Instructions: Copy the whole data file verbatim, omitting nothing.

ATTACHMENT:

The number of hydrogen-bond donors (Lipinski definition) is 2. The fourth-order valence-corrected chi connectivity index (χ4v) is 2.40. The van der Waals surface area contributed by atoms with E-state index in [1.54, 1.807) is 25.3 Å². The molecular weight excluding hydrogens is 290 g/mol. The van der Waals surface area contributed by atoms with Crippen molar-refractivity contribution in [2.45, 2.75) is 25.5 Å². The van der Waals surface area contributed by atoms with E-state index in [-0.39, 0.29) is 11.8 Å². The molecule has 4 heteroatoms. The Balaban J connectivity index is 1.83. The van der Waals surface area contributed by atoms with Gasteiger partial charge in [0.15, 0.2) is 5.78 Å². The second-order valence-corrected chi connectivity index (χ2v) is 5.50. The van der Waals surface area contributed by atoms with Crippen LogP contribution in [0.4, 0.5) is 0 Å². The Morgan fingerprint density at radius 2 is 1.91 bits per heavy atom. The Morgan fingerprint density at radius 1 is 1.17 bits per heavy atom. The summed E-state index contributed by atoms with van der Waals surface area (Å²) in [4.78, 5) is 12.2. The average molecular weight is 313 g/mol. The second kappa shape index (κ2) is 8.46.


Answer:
The number of hydrogen-bond donors (Lipinski definition) is 2. The fourth-order valence-corrected chi connectivity index (χ4v) is 2.40. The van der Waals surface area contributed by atoms with E-state index in [1.54, 1.807) is 25.3 Å². The molecular weight excluding hydrogens is 290 g/mol. The van der Waals surface area contributed by atoms with Crippen molar-refractivity contribution in [2.45, 2.75) is 25.5 Å². The van der Waals surface area contributed by atoms with E-state index in [-0.39, 0.29) is 11.8 Å². The molecule has 4 heteroatoms. The Balaban J connectivity index is 1.83. The van der Waals surface area contributed by atoms with Gasteiger partial charge in [0.15, 0.2) is 5.78 Å². The second-order valence-corrected chi connectivity index (χ2v) is 5.50. The van der Waals surface area contributed by atoms with Crippen LogP contribution in [0.4, 0.5) is 0 Å². The Morgan fingerprint density at radius 2 is 1.91 bits per heavy atom. The Morgan fingerprint density at radius 1 is 1.17 bits per heavy atom. The summed E-state index contributed by atoms with van der Waals surface area (Å²) in [4.78, 5) is 12.2. The average molecular weight is 313 g/mol. The second kappa shape index (κ2) is 8.46.